Pine Road Elementary
General Music Encore
All virtual music classes should be accessed through the livestream and/ or the students' google classroom.
Go to https://encore.lmtsd.org/ for full details and links!
Mrs. Eisenman's office hours are daily via email from 2:35- 3:15 PM. Contact her at email@example.com.
Feel free to schedule a time to chat via google meet.
I find that when my mind is overwhelmed with thoughts of worry, fear, anxiety, and/ or anger, music has the power to TRANSFORM. We can't escape our thoughts, but we can re-focus them. My favorite tool for mental transformation is making MUSIC. Whether I'm singing, playing an instrument, or making electronic music, when I make music, my mind becomes ONE-POINTED and FOCUSED on that musical endeavor. When my musical adventure is complete, I look around and feel like I had an experience elsewhere and now I've returned, more like myself, more happy. May adults and children alike find lots of happiness in their chosen MUSICAL ADVENTURES!
SING, PLAY INSTRUMENTS, MAKE YOUR OWN INSTRUMENTS, MOVE TO MUSIC, EXPLORE MUSIC WEBSITES, and most importantly HAVE FUN!
:) Mrs. Hillary Eisenman
Fun music enrichment websites for all ages:
Explore brainpop.com/artsandmusic to watch videos all about music and art! Use the login pineroad1 and the password pineRoad1.
Everyone can make music and fun sounds using many different apps on Chrome Music Lab!
For DIY instrument making from home directions to making music flash cards, go to 123 Homeschool 4 me.
Move, dance and learn to fun songs with singing and rapping at Go Noodle!
Learn and review all sorts of music terms at The Musical Glossary for Kids!
Mrs. Eisenman's philosophy of music education:
My mission is to engage students musically and make them feel like they are playing, especially with my K-2 classes. My hope is that every student feels musically stimulated and challenged, no matter what stage they are in musically. I achieve this by having children actively participate in a rich and varied music environment.
All children have the potential to be musical. All children have the potential to be active music makers. Determination and a desire to learn is absolutely imperative in raising one's music achievement.
Children's music environment should be filled with a variety of tonalities (major, harmonic minor, aeolian, phrygian, dorian, mixolydian, lydian, locrian, etc.) and a variety of meters (duple, triple, unusual 5/4, 7/4, etc.). Playing music from various places around the world is a fantastic way for creating a rich and varied music environment for children. Not only should children be immersed in music from their culture, but from other cultures as well.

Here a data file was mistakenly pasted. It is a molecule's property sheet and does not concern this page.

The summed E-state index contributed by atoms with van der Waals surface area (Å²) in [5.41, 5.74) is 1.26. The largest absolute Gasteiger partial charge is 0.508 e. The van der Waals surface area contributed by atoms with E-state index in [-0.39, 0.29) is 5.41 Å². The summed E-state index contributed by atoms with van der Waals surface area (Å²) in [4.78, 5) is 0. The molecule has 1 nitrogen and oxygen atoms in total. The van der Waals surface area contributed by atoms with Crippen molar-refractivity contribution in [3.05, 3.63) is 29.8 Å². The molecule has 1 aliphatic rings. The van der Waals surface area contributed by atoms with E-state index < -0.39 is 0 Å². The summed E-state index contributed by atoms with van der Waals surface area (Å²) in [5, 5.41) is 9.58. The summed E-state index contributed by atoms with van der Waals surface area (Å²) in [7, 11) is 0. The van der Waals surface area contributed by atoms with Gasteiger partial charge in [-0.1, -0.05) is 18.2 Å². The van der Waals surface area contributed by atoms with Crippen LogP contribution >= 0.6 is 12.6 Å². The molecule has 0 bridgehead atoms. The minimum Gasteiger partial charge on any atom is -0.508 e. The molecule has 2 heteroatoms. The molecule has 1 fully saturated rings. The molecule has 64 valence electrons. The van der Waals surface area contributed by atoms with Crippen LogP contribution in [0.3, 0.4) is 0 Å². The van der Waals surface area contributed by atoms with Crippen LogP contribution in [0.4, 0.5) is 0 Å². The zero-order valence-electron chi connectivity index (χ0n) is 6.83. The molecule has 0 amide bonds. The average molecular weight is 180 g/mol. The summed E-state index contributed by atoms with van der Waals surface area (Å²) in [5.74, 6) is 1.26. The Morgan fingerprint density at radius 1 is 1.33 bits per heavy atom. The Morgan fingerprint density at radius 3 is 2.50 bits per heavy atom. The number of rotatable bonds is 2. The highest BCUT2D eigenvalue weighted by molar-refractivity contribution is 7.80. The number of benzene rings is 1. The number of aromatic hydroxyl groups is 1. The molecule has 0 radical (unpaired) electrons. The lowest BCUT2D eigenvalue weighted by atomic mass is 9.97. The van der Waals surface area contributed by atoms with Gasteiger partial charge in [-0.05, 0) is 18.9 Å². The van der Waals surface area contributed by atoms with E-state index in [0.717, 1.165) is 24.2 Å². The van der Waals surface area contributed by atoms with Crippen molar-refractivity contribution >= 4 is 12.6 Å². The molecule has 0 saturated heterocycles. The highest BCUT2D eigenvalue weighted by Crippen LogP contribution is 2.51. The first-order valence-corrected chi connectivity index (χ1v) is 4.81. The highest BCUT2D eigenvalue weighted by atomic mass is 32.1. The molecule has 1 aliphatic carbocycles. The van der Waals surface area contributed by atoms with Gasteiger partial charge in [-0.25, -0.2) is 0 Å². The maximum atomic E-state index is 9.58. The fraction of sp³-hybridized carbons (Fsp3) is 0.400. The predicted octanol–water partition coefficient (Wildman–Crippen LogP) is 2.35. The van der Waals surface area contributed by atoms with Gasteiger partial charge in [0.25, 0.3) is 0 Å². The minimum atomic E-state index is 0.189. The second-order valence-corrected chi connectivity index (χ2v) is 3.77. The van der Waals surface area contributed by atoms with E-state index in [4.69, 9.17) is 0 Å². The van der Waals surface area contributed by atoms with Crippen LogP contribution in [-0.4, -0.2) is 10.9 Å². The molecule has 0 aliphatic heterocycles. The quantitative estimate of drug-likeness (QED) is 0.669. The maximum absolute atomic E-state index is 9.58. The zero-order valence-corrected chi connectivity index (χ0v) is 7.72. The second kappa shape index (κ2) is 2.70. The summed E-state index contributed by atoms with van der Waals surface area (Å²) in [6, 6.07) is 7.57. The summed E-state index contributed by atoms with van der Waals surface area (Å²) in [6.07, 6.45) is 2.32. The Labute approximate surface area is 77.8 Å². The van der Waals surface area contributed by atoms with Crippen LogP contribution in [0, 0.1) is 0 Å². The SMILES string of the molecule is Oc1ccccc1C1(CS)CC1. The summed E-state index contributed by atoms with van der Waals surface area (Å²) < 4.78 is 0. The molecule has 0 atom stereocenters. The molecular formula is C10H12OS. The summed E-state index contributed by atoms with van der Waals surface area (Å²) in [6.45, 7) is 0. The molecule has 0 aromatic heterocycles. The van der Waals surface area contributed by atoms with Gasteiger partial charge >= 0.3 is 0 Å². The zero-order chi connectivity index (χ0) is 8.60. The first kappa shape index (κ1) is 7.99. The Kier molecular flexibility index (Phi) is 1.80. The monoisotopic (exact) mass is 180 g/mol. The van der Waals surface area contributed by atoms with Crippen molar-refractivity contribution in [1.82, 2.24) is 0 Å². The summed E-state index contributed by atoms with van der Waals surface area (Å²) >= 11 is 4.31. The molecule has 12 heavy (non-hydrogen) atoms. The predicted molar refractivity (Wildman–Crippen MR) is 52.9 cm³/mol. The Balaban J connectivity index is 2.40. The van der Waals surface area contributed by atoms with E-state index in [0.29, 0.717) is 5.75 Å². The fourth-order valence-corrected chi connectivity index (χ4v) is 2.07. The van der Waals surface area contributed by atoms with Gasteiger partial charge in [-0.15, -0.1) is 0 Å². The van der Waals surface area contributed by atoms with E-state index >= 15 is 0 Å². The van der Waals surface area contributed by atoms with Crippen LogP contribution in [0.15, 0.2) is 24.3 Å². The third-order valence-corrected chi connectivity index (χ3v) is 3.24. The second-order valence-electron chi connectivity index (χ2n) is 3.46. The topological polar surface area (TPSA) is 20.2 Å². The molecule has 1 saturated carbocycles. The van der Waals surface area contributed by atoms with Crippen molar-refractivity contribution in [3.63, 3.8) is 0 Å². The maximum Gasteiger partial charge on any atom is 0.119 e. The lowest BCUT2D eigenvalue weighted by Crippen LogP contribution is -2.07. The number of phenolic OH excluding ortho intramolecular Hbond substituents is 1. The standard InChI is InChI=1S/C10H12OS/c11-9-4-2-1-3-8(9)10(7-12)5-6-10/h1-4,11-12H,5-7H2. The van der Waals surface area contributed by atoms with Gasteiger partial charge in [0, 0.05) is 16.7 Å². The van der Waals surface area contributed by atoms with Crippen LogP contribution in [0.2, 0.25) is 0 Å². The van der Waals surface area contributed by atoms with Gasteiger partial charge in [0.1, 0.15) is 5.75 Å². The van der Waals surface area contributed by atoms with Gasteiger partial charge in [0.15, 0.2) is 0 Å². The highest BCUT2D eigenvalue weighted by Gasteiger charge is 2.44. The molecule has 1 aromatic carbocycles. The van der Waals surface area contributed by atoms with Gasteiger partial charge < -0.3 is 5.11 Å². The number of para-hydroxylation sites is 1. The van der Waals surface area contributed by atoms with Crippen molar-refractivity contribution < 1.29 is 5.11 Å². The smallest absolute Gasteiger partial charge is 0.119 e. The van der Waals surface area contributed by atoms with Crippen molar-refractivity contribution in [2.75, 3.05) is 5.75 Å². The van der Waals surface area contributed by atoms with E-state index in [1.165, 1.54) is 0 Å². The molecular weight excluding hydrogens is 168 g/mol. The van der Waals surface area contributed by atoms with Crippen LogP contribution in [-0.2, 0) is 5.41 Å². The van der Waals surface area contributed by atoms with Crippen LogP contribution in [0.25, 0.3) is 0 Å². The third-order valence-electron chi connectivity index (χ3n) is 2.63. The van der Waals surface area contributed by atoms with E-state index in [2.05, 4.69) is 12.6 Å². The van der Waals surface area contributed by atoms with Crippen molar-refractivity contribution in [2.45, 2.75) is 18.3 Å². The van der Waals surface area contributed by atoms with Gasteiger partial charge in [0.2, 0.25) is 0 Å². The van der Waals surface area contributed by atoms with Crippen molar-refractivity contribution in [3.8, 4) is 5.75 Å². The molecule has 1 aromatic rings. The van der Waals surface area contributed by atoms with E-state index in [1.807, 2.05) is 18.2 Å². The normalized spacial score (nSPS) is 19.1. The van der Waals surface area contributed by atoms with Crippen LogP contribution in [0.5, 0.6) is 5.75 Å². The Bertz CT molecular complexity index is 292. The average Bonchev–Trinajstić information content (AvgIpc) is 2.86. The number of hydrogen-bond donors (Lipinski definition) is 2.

There are parallel's between language learning and music learning. We become fluent in language first by listening, then by speaking, next by reading, and finally by writing.
Similarly, we become fluent in music by first listening, then by interacting (singing, chanting, moving, etc.), next by reading, and finally by writing. Music learning should be scaffolded in this way.
In Mrs. Eisenman's music classes students should HAVE FUN making music by:
Chanting (rhythmic speaking using neutral or specific syllables)
Audiating/ Thinking music
Much of my philosophy in how we learn music comes from Gordon's Music Learning Theory. It is important that children audiate (Gordon coined this term) music. Gordon says that thought is to language as audiation is to music. When we audiate music we are hearing music in our minds that either is no longer present or never was present.
Resources can all be found in GIA publications:
Jump Right in; The Music Curriculum, by B. Bolton, A. Reynolds, W. Valerio, C. Taggart, & E. Gordon (2000 and up)
Music Play; The Early Childhood Music Curriculum Guide for Parents, Teachers & Caregivers, by B. Bolton, A. Reynolds, W. Valerio, C. Taggart, & E. Gordon (1998)
The Developmental and Practical Applications of Music Learning Theory,edited by M. Runfola & C. Taggart (2005)
A Music Learning Theory for Newborn and Young Children, by E. Gordon (2003)
Learning Sequences in Music: Skill, Content, and Patterns, by E. Gordon (2003)